In 2003, after more than 30 years in a computer software career, I responded to the call to move from large-scale “corporate America” into a business that brought me closer to the world of authentic, “Mom and Pop”, Main Street, “brick and mortar” businesses.
The business I started involved selling a range of services to small businesses of all types. And this had me spending a lot of time out in the field, walking through business parks, knocking on doors, chatting with business owners and leaders. When I wasn’t out in the field, I was at my desk, making phone calls, opening opportunities to describe and sell the services I knew were of value to my clients.
When it wasn’t “prime time” for sales prospecting and sales meetings, I attended chamber of commerce and community events, and other networking venues to meet business leaders and owners.
The work was challenging and rewarding. It taught me a lot about running a business, and my business experienced ever increasing success.
Enter the Business Coach
About seven years into the development of my business, I decided it was time to ask for help to advance even further to a new level of success. So, I made an appointment to meet with Hank, one of the most impressive business coaches I had met at hundreds of business networking events.
Having already experienced a degree of success, I was ready to improve my results even more. I wanted to get a clear picture of how I could leverage everything I had already learned to achieve even greater success.
After describing my situation to Hank, it was his turn to give me an idea how he worked, what he did to help business owners and how he might be able to help me in my business. But a very interesting thing happened . . .
In describing what he did and how he helped business leaders – mostly business owners – Hank very subtly dropped the hint that I might want to consider doing the kind of work he did as a business coach. He didn’t sell me on hiring him as a coach as much as he showed me another possibility. When we ended our meeting, I had two very different options to consider. Hire a coach or become a coach?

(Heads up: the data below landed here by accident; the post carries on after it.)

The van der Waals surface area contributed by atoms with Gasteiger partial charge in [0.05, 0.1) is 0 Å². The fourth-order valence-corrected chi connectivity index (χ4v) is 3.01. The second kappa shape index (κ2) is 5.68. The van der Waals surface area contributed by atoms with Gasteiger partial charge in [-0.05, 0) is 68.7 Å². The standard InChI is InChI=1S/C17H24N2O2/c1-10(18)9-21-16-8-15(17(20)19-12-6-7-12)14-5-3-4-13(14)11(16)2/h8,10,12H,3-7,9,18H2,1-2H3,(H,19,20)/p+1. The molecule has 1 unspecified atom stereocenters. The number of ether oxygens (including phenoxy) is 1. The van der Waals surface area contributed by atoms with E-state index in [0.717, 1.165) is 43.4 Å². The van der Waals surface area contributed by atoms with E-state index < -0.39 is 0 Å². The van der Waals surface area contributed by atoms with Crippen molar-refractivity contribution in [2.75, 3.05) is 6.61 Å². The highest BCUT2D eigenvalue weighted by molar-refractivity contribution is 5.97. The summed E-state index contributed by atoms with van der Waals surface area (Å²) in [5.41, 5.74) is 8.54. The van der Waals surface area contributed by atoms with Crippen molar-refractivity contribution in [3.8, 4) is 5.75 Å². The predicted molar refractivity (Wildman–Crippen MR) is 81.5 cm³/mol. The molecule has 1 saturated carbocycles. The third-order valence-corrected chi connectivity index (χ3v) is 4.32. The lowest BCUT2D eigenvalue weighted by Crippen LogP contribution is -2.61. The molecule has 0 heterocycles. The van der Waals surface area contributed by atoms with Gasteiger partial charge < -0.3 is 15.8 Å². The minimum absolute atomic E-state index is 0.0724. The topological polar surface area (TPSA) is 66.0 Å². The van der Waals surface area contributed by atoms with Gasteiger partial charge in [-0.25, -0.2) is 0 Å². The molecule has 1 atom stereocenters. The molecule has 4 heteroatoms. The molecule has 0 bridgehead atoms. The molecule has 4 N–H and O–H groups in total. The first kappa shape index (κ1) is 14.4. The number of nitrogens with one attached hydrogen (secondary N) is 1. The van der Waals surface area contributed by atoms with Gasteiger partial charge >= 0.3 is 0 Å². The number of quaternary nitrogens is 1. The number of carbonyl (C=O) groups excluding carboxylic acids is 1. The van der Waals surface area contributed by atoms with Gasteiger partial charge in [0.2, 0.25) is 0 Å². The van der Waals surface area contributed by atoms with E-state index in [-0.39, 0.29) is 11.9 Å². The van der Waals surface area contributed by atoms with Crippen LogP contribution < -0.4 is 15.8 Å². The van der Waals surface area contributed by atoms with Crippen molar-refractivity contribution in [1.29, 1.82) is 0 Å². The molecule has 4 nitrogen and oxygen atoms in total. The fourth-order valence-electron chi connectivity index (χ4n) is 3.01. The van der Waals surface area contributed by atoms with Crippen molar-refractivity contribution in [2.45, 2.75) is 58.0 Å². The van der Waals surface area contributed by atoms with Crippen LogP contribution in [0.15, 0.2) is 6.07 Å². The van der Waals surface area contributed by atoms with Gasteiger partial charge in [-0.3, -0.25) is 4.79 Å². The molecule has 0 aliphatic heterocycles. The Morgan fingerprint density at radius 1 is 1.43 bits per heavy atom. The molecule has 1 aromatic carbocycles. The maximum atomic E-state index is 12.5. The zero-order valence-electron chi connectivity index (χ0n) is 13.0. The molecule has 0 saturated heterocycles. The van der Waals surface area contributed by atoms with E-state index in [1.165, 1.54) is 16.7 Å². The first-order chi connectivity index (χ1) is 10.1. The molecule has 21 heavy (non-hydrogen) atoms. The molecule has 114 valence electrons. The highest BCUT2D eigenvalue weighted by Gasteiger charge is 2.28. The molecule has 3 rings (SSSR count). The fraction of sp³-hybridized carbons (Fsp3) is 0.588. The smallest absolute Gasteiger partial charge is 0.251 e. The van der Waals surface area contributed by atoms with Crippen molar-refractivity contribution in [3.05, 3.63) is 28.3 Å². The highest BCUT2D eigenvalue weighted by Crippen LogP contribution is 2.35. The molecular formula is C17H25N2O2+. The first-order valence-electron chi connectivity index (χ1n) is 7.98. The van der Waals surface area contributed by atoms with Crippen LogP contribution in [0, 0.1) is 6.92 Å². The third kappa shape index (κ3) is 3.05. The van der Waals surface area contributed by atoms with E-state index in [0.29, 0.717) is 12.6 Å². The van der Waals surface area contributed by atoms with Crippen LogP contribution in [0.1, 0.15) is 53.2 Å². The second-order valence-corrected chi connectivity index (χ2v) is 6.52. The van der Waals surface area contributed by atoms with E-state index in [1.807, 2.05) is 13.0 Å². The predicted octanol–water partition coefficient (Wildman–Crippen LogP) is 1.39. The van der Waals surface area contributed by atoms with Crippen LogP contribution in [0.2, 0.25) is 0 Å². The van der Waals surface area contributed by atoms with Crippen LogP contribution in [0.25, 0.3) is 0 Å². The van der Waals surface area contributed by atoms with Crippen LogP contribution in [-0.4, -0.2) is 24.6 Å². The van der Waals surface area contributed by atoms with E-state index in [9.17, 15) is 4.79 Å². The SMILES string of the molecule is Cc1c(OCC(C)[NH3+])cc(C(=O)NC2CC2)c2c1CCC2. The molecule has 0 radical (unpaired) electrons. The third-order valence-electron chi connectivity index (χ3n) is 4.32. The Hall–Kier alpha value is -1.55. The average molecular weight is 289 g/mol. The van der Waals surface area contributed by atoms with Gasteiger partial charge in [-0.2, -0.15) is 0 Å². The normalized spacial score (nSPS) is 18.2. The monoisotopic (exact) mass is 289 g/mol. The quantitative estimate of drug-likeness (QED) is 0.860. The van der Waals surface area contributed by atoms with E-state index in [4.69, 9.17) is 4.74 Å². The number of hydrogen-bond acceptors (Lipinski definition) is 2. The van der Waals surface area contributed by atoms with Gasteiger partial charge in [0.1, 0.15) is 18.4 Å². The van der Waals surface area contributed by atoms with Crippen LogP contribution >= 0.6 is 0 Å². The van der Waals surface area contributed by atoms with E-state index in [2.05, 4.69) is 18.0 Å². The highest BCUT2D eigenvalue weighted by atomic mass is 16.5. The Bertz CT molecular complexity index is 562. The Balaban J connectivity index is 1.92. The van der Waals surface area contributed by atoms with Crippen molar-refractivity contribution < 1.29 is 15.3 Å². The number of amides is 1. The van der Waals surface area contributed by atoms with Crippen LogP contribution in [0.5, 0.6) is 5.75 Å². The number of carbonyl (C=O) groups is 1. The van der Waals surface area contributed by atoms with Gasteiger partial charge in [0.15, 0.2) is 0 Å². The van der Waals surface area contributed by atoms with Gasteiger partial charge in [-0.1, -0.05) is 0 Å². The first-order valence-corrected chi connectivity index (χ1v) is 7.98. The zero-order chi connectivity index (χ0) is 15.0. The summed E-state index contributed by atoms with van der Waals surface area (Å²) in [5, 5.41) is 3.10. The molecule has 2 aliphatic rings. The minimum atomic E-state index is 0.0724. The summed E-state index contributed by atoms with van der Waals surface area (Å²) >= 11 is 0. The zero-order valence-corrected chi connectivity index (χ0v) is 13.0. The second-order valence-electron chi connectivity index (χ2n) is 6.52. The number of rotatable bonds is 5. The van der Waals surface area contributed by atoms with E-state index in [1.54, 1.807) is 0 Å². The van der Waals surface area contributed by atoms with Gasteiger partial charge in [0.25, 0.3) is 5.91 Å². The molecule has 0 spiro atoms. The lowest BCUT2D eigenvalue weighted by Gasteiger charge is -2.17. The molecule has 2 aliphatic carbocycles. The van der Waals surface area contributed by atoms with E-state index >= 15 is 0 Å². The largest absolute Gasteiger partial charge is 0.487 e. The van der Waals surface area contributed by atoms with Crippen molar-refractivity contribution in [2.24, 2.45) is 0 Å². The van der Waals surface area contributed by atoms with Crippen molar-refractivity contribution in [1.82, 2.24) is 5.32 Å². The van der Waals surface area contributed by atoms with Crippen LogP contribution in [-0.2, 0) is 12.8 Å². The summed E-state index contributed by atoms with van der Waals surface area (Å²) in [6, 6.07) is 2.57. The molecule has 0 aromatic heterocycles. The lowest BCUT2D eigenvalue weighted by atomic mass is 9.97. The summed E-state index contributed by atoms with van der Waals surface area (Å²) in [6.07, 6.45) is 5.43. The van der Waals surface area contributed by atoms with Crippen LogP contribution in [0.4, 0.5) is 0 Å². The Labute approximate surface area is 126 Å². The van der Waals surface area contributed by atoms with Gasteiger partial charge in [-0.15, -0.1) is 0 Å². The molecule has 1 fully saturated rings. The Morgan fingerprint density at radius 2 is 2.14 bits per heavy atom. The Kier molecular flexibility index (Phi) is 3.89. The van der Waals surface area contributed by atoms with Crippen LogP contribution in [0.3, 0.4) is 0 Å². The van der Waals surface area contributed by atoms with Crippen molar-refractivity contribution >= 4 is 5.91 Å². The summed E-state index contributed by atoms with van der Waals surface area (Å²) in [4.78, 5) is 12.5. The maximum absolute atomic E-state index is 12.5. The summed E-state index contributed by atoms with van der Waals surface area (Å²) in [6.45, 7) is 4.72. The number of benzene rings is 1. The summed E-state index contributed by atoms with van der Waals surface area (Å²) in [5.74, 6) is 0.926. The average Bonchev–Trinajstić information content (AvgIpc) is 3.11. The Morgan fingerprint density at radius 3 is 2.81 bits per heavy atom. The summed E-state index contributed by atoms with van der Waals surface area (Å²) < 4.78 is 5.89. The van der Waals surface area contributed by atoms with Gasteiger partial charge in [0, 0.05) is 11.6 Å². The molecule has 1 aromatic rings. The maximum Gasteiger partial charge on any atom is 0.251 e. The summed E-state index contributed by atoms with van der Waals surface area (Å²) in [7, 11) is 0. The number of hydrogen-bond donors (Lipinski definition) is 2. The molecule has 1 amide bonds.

The Second Meeting and Why This Matters
On the way home, I knew I had to meet with Hank again, and soon.
I needed to know the answer to a now-burning question. WHY?
Why did he think I would make a good business coach?
As soon as I got back to my desk, I called Hank and arranged another meeting.
When we met a week later, my eyes were opened. What Hank saw in me were two things: I listen carefully to whomever is speaking. And after listening, I think before responding.
Yes, there was a lot in my 30-plus years of business experience that would also be important, but it was listening and responding thoughtfully that set me up for a new career in coaching.
Business or Life?
Business coaching went well, but in time I realized I was much more interested in the whole person I coached, not only what was going on in their business. The idea of coaching the whole person began to dominate my approach to coaching business owners.
As a matter of fact, this perspective was already in prominent view on my business coaching website:
The purpose of business and commerce is to support life, not the other way around.
We were not put on this earth to become consumed by work, commerce and business.
We are here to celebrate life.
So, in 2019, I started to investigate how to become more skilled as a coach, especially when focusing on the whole person, not just the business side of life. In my search, I discovered Certified Human Potential Coach training.
Now, having completed the coach-specific training, I am more convinced than ever that I chose the best coach training for me, especially considering the business coaching I have already done for more than ten years.
If you haven’t already, this would be a good time to read the short introduction to Human Potential Coaching.
If you’d like to take an even deeper dive into what Human Potential Coaching can do for you, I invite you to schedule a free Discovery Meeting.